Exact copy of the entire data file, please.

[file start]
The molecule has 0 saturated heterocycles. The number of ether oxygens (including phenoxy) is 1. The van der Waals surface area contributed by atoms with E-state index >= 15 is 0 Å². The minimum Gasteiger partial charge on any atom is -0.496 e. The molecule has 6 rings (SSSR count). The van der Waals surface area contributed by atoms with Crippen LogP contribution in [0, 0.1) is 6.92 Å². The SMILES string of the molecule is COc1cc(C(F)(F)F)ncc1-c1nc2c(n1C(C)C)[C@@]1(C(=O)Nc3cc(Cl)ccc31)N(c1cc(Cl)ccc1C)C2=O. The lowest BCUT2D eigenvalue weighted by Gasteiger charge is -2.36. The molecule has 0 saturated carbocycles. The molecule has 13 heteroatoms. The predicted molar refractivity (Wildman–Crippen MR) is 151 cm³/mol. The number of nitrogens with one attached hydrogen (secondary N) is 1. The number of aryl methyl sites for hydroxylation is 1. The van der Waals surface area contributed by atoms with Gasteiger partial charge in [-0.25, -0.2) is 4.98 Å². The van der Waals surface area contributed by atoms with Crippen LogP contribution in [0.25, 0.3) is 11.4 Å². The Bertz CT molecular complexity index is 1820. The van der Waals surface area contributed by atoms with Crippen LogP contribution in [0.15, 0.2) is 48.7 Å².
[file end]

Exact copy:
The molecule has 0 saturated heterocycles. The number of ether oxygens (including phenoxy) is 1. The van der Waals surface area contributed by atoms with E-state index >= 15 is 0 Å². The minimum Gasteiger partial charge on any atom is -0.496 e. The molecule has 6 rings (SSSR count). The van der Waals surface area contributed by atoms with Crippen LogP contribution in [0, 0.1) is 6.92 Å². The SMILES string of the molecule is COc1cc(C(F)(F)F)ncc1-c1nc2c(n1C(C)C)[C@@]1(C(=O)Nc3cc(Cl)ccc31)N(c1cc(Cl)ccc1C)C2=O. The lowest BCUT2D eigenvalue weighted by Gasteiger charge is -2.36. The molecule has 0 saturated carbocycles. The molecule has 13 heteroatoms. The predicted molar refractivity (Wildman–Crippen MR) is 151 cm³/mol. The number of nitrogens with one attached hydrogen (secondary N) is 1. The number of aryl methyl sites for hydroxylation is 1. The van der Waals surface area contributed by atoms with Gasteiger partial charge in [-0.25, -0.2) is 4.98 Å². The van der Waals surface area contributed by atoms with Crippen LogP contribution in [0.25, 0.3) is 11.4 Å². The Bertz CT molecular complexity index is 1820. The van der Waals surface area contributed by atoms with Crippen LogP contribution in [0.15, 0.2) is 48.7 Å².